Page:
2017-07-12 / Opinions & Letters

Sudsy woes

Midwest Memo

Our laundry room at the farm doubles as the furnace room, tool shop, recycling center and storage closet. It does all this in space about six feet wide and 10 feet long.

This was not the original plan. Our house was to have a nice big basement where the laundry center would go in one corner, the utilities in another and the recycling, storage, tools and miscellany could disburse elsewhere.

Alas, the first good scoop of earth by the foundation guys revealed water just below the surface of the ground. The basement plans got tossed and the area where the basement stairs were to go became command central for the entire house.

As a result of this space problem, doing laundry at our house is a harder task than it should be.

Folding laundry in a space this small and cluttered is a job for the proverbial threearmed paper hanger. To find a spot to stack laundry requires one to rearrange just about everything in the room including a toolbox, a vacuum, and stacks of cat food tins.

You can’t shake wrinkled clothes right from the dryer because there’s insufficient space to stand in front of the dryer. To shake out clothes elsewhere means risking sending the aforementioned cat food tins flying, or knocking over the aforesaid vacuum or toolbox or the miscellany that inhabits this small space.

It’s a wonder we do laundry at all. Except that for all its space constraints, our laundry room at the farm has one thing going for it - it’s private.

When I am in the city, I do laundry at the laundromat in my building. It’s a big room in the basement with a couple dozen washers and an equal amount of dryers. The set up is pretty nice, actually. You use a prepaid card, no quarters, there’s unlimited hot water, two laundry sinks and many folding tables. If that was all there was, that would be fine. But there are also other people doing their laundry, other people with prying eyes, opinions and eccentricities.

Even though I’ve been doing laundry now for decades, I’m here to admit in public what is obvious in public. I can’t fold worth a darn.

I’ve got the concept down. I know how folded laundry should look and how it should stack up. But no amount of concentration, or folding, or refolding, can get my sorry batch of laundry to look like the surgically engineered laundry of my neighbors.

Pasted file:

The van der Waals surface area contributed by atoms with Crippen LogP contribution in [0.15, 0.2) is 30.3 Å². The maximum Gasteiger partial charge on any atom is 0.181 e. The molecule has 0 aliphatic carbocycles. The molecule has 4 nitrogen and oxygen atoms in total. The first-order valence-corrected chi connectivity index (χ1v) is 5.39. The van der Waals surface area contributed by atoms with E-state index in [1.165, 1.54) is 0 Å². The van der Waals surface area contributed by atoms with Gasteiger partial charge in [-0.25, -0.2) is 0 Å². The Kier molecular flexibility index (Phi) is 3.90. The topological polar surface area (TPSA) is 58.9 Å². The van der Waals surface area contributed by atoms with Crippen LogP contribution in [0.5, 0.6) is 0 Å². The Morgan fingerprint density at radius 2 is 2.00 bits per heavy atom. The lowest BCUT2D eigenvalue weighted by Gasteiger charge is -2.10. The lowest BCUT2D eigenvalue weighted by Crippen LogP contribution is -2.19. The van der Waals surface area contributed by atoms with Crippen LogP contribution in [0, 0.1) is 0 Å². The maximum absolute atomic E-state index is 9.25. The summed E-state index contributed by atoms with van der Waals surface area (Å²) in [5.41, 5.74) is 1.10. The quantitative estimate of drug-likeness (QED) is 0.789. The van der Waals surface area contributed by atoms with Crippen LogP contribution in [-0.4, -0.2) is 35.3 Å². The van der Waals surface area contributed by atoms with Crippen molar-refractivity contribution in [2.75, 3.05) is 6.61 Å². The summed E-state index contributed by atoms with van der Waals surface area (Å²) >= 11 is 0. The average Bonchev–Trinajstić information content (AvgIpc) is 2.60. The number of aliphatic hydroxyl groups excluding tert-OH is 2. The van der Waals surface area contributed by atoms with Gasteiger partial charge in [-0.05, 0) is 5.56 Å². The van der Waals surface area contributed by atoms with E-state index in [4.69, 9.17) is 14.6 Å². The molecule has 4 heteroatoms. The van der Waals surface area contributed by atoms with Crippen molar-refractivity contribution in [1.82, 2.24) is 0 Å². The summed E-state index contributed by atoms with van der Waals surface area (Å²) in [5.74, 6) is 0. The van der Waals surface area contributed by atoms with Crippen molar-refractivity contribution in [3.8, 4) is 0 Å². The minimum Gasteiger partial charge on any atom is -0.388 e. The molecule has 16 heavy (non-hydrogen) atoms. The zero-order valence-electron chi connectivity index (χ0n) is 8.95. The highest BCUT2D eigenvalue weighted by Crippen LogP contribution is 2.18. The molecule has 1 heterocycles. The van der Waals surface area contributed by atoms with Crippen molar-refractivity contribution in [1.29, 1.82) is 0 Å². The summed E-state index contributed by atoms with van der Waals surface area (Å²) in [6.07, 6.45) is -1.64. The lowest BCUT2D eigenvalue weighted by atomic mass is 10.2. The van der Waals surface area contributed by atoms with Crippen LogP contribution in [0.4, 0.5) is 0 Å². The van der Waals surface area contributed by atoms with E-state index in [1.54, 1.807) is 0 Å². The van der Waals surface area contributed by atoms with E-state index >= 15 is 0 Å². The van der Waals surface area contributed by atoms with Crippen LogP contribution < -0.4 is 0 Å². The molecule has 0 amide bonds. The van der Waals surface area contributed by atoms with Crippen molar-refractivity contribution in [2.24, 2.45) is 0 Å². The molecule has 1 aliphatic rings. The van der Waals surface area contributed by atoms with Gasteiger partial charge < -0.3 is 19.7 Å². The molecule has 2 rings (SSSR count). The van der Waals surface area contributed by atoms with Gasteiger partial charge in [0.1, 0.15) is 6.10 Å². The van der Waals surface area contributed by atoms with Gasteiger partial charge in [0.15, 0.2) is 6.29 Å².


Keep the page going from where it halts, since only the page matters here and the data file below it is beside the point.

I’ll shake the stuff, match corners, stretch the fabric, and smooth, smooth, smooth the surfaces of my freshly laundered items. Despite all that fussing, a half dozen t-shirts, all the exact same size, will wind up each in its own unique shape.

Don’t even talk to me about sheets or pillowcases. Last week the neighbor folding to my left wound up with what looked like a collection of identical quilt pieces ready for stitching. I, on the other hand, had what looked like the makings of dumplings.

There’s a regular cadre of cleaning ladies that do laundry in this laundromat. They sit in a circle near the bulletin board and speak in a foreign language. Occasionally they will break into shrieks of laughter. In those moments, I imagine that my folding is being critiqued.

This fear of folding in public explains why I put off doing laundry in the city. Last night I could postpone the inevitable no longer so I waited until quite late to start the process. My reward was that by starting after 11 p.m., I actually had the place to myself. When I moved my things to the dryer about midnight, I figured I would be folding later all alone.

I went up to the apartment and noted what time I should return to the empty confines downstairs. Then I apparently fell sound asleep on the couch.

This morning the ladies were back at it in the laundry room when I finally got myself down to retrieve the contents of two dryers.

And I’m here to report that, based on experience, leaving one’s clothes in the dryer overnight does nothing to improve the folding prospects the next day.

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